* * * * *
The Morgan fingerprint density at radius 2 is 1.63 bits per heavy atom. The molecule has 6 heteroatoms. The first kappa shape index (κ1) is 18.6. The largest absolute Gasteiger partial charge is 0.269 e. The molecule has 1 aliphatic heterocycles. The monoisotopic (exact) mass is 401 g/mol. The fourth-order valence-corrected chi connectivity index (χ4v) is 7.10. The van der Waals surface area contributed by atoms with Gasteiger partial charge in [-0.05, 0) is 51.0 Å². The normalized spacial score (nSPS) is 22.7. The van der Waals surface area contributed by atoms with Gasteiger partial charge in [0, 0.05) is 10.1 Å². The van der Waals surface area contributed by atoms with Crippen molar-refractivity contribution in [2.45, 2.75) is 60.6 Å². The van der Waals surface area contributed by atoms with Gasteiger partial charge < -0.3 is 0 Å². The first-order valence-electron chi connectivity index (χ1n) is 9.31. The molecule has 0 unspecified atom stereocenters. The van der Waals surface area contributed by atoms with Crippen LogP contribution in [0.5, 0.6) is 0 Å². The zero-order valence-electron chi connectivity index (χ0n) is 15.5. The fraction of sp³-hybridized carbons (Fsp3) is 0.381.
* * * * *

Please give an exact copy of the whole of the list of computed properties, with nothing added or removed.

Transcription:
The Morgan fingerprint density at radius 2 is 1.63 bits per heavy atom. The molecule has 6 heteroatoms. The first kappa shape index (κ1) is 18.6. The largest absolute Gasteiger partial charge is 0.269 e. The molecule has 1 aliphatic heterocycles. The monoisotopic (exact) mass is 401 g/mol. The fourth-order valence-corrected chi connectivity index (χ4v) is 7.10. The van der Waals surface area contributed by atoms with Gasteiger partial charge in [-0.05, 0) is 51.0 Å². The normalized spacial score (nSPS) is 22.7. The van der Waals surface area contributed by atoms with Gasteiger partial charge in [0, 0.05) is 10.1 Å². The van der Waals surface area contributed by atoms with Crippen molar-refractivity contribution in [2.45, 2.75) is 60.6 Å². The van der Waals surface area contributed by atoms with Gasteiger partial charge < -0.3 is 0 Å². The first-order valence-electron chi connectivity index (χ1n) is 9.31. The molecule has 0 unspecified atom stereocenters. The van der Waals surface area contributed by atoms with Crippen LogP contribution in [0.5, 0.6) is 0 Å². The zero-order valence-electron chi connectivity index (χ0n) is 15.5. The fraction of sp³-hybridized carbons (Fsp3) is 0.381.